This DIY Farmhouse Coat Rack can be made in ONE day and adds adorable farmhouse flair to your entryway or mudroom!!
We’ve been in our new house for about 6 months now and I am still madly in love with it!! It’s definitely still not completely set up the way I want it (as far as inside decor), but that’s the fun of a new house.
This house has an entryway, the previous house did not. I knew that I wanted to find some cute ways for our entryway to be functional, but not cluttery or congested.
Since it’s fall now, I know that we will slowly start to wear more jackets and coats and it really is easiest for everyone to grab their jackets while walking out the door. That’s why this DIY Farmhouse Coat Rack is perfect for our entryway!
I did want to make sure that I had a coat rack that would also be strong enough for the kids’ backpacks and my purse. Usually, the kids keep their backpacks in their rooms but just in case I want that option in the entryway as well.
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How to Make a DIY Farmhouse Coat Rack:
I used a 2×8 piece of lumber my husband had in the shop. This particular piece was cut to about 33 inches. This was a scrap piece of wood leftover from something else. You can make them any size you’d like. I didn’t want the coat rack to take up my entire wall in the entryway so 33 inches was just right for three hooks.
First, though, I painted the piece of wood with some gray paint I had, I didn’t bother with primer because I wanted that rough rustic look.
Next, I used a foam brush and added some darker gray paint.
The next step I forgot to photograph (oops!), I put a very small amount of water in a disposable cup and added a small amount of white paint. Then I painted over the top of the wood with the thinned out white paint. Just one coat. I wanted to soften the edges of the dark gray but I still wanted it to show through well. You can see it in this photo.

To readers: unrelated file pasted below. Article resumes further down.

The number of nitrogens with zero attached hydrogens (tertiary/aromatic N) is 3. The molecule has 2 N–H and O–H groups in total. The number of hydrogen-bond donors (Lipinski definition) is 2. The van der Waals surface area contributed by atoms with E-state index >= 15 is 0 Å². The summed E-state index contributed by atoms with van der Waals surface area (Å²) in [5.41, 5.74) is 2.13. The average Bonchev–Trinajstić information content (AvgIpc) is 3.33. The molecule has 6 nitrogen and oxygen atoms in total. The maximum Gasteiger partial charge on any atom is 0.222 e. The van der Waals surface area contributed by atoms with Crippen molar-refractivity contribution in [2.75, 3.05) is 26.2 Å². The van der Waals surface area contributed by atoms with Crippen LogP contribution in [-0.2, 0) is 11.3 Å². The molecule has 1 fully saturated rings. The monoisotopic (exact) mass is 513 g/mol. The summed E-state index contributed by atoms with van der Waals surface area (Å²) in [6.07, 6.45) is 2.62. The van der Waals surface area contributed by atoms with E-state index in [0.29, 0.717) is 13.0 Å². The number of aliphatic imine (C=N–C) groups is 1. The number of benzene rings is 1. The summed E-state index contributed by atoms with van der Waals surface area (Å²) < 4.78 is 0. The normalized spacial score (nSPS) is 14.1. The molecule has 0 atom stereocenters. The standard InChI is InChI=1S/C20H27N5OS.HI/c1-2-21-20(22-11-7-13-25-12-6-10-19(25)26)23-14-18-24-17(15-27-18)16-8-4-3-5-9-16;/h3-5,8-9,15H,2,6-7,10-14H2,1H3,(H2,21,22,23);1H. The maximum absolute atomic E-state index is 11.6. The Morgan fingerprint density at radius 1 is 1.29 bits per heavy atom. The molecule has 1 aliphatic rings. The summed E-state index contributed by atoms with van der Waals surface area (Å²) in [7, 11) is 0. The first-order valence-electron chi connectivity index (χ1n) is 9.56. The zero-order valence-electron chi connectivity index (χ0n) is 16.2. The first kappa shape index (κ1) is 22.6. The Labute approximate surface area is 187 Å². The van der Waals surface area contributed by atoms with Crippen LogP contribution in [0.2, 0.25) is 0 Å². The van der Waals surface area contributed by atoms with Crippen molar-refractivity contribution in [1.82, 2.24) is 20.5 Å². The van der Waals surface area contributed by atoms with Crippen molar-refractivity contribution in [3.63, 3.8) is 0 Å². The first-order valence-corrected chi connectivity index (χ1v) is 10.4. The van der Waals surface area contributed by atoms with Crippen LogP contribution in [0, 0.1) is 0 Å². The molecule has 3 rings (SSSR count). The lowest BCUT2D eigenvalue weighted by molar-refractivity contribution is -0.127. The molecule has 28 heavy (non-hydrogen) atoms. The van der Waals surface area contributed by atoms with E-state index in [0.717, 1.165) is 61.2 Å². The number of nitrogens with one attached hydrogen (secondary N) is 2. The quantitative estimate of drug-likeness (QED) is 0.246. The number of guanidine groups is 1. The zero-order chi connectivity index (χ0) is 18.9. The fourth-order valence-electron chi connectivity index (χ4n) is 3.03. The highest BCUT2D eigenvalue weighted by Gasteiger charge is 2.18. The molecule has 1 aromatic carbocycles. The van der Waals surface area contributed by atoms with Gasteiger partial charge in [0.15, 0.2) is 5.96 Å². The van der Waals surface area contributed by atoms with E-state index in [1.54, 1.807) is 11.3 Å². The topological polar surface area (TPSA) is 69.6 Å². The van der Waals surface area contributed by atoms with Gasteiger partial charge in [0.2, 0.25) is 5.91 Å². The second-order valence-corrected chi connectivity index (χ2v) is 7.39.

I purchased these hooks at Hobby Lobby. I love the grid, it reminds me of a chicken coop. ☺ They come with the screws to attach them to the wood.
I purchased 3 hooks so it was pretty easy for me to figure out where to put the hooks on the board. I lined the middle one up exactly in the middle of the board. Then I used a measuring tape to mark the other two hooks evenly on each side of the middle one.
I used a pencil to mark the screw holes, then I used a hammer and a finishing nail to make little indentions. The screws on these hooks are so small I couldn’t use the drill, the finishing nail makes just enough of an indention that I can hand screw the hooks in.
I had originally planned to use picture hanging hooks on the back but my husband decided it would be best to just screw the coat hook straight into the wall, into the studs. He said it would be much more stable and secure that way. You can see the screws toward the top of the wood plank. (I still need to dab some paint on them to blend them in.)
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DIY Farmhouse Coat Rack
- 2×8 piece of lumber cut to 33" long
- gray paint
- dark gray paint
- white paint
- foam brushes
- farmhouse hooks
- Paint the wood with the gray paint, using a foam brush. Don't worry about priming, this will help with the rustic look.
- Next, use another foam brush and brush on some darker gray.
- Once the gray paints are dry, thin some white paint down and brush on one coat. This softens the edges of the dark gray but it will still show through.
- Using a ruler, line up one of your hooks in the middle, use a pencil to mark where the screws should go. Then measure evenly on either side for the other two hooks. Use a hammer and a finishing nail to make a small indention to make it easier for the screws to be drilled in.
- The screws on these hooks are so small I couldn't use the drill, the finishing nail makes just enough of an indention that I can hand screw the hooks in. Use a drill if your screws are big enough.
- I had originally planned to use picture hanging hooks on the back but my husband decided it would be best to just screw the coat hook straight into the wall, into the studs. He said it would be much more stable and secure that way. The weight of your wood and what you will be using this for should determine if you screw yours in the wall directly or use picture hangers on the back.
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